Today, almost all media in the US are owned by for-profit corporations that by law are obliged to put the profits of their investors ahead of all other considerations. This goal of maximizing profit both jeopardizes the practice of responsible journalism and violates what the founding fathers of the US Constitution paid in blood to preserve: A free press — a free press that is protected by law in the 1st Amendment of the Bill of Rights; a free press that is regrettably being compromised by the elite on a daily basis.

The reasons for this compromise may vary but at the core, is the need for power and control. Power and control by US corporations, advertisers, and official agendas to name but a few. FAIR (Fairness & Accuracy in Reporting), a US national media watch group. states that not only are most US major media owned by corporations, but that these corporations are becoming larger and fewer in number as the bigger ones absorb their rivals thereby reducing the diversity of media voices and putting greater power — and a narrow debate — in the hands of few.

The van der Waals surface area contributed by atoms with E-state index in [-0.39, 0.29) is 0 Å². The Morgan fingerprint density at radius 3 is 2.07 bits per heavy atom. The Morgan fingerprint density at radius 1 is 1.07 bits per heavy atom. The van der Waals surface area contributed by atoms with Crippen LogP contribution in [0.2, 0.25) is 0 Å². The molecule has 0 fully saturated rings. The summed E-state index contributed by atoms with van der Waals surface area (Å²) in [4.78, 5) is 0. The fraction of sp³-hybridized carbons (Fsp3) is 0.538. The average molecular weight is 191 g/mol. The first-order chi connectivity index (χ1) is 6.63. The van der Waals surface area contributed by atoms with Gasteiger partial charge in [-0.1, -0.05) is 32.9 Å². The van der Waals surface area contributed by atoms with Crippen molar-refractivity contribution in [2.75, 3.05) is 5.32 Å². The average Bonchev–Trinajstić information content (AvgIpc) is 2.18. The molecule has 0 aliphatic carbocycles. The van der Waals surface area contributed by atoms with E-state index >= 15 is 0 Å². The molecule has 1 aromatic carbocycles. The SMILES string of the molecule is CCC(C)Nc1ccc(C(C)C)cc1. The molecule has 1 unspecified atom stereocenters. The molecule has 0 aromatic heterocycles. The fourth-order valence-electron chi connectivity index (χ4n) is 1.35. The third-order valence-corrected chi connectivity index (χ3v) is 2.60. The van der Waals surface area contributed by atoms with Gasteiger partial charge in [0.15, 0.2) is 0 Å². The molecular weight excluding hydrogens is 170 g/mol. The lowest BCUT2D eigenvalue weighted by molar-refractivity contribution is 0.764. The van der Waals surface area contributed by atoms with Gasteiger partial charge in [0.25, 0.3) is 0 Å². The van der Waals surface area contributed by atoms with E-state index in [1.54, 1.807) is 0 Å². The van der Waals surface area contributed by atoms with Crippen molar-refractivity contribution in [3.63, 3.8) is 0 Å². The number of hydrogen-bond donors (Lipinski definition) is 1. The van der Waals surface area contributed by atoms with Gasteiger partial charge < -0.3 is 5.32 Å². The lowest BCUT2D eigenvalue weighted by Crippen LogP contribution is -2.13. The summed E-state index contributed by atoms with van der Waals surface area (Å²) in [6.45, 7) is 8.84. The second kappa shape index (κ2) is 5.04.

According to FAIR, most of the income of for-profit media outlets does not come from the audiences, but rather from commercial advertisers who are interested in selling products to that audience. This gives corporate sponsors influence over what people see and read and all in favor of information that does not criticize the sponsors’ products or discuss any corporate wrongdoing.

As for the official agenda, FAIR states that despite the claims that the press has an adversarial relationship with the government, in truth US media generally follow Washington’s official line. This is particularly obvious in wartime, foreign policy coverage, and with domestic controversies. The owners and managers of dominant media outlets generally share the background, worldview, and income bracket of political elites.

Top news executives and celebrity reporters frequently socialize with government officials; and the most powerful media companies routinely make large contributions to both major political parties, while receiving millions of dollars in return in the form of payments for running political ads.